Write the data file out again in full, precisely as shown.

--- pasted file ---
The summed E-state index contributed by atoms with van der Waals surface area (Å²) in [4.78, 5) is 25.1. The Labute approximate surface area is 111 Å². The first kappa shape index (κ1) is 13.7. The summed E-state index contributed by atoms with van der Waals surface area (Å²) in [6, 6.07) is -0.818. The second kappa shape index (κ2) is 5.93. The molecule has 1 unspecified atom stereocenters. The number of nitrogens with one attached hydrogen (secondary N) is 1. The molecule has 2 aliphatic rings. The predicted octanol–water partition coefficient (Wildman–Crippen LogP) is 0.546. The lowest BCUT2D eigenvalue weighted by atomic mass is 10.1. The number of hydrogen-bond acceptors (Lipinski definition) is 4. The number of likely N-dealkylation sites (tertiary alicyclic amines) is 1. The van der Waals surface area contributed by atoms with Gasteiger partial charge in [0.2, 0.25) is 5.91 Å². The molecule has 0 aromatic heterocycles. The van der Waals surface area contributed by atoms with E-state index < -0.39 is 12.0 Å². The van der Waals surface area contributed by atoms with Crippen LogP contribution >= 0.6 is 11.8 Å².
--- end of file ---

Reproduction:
The summed E-state index contributed by atoms with van der Waals surface area (Å²) in [4.78, 5) is 25.1. The Labute approximate surface area is 111 Å². The first kappa shape index (κ1) is 13.7. The summed E-state index contributed by atoms with van der Waals surface area (Å²) in [6, 6.07) is -0.818. The second kappa shape index (κ2) is 5.93. The molecule has 1 unspecified atom stereocenters. The number of nitrogens with one attached hydrogen (secondary N) is 1. The molecule has 2 aliphatic rings. The predicted octanol–water partition coefficient (Wildman–Crippen LogP) is 0.546. The lowest BCUT2D eigenvalue weighted by atomic mass is 10.1. The number of hydrogen-bond acceptors (Lipinski definition) is 4. The number of likely N-dealkylation sites (tertiary alicyclic amines) is 1. The van der Waals surface area contributed by atoms with Gasteiger partial charge in [0.2, 0.25) is 5.91 Å². The molecule has 0 aromatic heterocycles. The van der Waals surface area contributed by atoms with E-state index < -0.39 is 12.0 Å². The van der Waals surface area contributed by atoms with Crippen LogP contribution >= 0.6 is 11.8 Å².